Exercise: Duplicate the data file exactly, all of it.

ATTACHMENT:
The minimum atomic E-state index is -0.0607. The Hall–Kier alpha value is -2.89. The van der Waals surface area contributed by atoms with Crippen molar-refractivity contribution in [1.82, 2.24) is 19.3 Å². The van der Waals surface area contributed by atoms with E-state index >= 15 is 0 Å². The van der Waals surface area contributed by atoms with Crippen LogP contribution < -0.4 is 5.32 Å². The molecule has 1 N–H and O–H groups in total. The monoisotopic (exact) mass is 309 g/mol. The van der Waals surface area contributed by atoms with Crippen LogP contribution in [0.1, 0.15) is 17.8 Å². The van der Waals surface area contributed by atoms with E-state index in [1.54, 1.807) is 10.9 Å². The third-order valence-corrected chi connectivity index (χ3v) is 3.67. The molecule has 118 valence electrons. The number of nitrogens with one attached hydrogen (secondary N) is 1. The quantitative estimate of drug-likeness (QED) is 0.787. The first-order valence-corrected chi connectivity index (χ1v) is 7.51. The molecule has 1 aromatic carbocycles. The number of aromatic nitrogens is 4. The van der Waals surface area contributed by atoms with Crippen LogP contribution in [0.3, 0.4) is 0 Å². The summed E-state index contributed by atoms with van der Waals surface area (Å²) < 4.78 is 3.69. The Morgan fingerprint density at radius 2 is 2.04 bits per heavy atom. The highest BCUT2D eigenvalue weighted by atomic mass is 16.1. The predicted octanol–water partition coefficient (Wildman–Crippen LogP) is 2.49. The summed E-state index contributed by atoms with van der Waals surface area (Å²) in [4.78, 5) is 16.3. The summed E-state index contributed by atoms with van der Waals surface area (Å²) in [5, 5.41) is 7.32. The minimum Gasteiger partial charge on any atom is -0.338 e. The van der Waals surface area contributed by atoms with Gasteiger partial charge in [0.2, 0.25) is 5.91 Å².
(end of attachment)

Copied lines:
The minimum atomic E-state index is -0.0607. The Hall–Kier alpha value is -2.89. The van der Waals surface area contributed by atoms with Crippen molar-refractivity contribution in [1.82, 2.24) is 19.3 Å². The van der Waals surface area contributed by atoms with E-state index >= 15 is 0 Å². The van der Waals surface area contributed by atoms with Crippen LogP contribution < -0.4 is 5.32 Å². The molecule has 1 N–H and O–H groups in total. The monoisotopic (exact) mass is 309 g/mol. The van der Waals surface area contributed by atoms with Crippen LogP contribution in [0.1, 0.15) is 17.8 Å². The van der Waals surface area contributed by atoms with E-state index in [1.54, 1.807) is 10.9 Å². The third-order valence-corrected chi connectivity index (χ3v) is 3.67. The molecule has 118 valence electrons. The number of nitrogens with one attached hydrogen (secondary N) is 1. The quantitative estimate of drug-likeness (QED) is 0.787. The first-order valence-corrected chi connectivity index (χ1v) is 7.51. The molecule has 1 aromatic carbocycles. The number of aromatic nitrogens is 4. The van der Waals surface area contributed by atoms with Crippen LogP contribution in [0.3, 0.4) is 0 Å². The summed E-state index contributed by atoms with van der Waals surface area (Å²) < 4.78 is 3.69. The Morgan fingerprint density at radius 2 is 2.04 bits per heavy atom. The highest BCUT2D eigenvalue weighted by atomic mass is 16.1. The predicted octanol–water partition coefficient (Wildman–Crippen LogP) is 2.49. The summed E-state index contributed by atoms with van der Waals surface area (Å²) in [4.78, 5) is 16.3. The summed E-state index contributed by atoms with van der Waals surface area (Å²) in [5, 5.41) is 7.32. The minimum Gasteiger partial charge on any atom is -0.338 e. The van der Waals surface area contributed by atoms with Gasteiger partial charge in [0.2, 0.25) is 5.91 Å².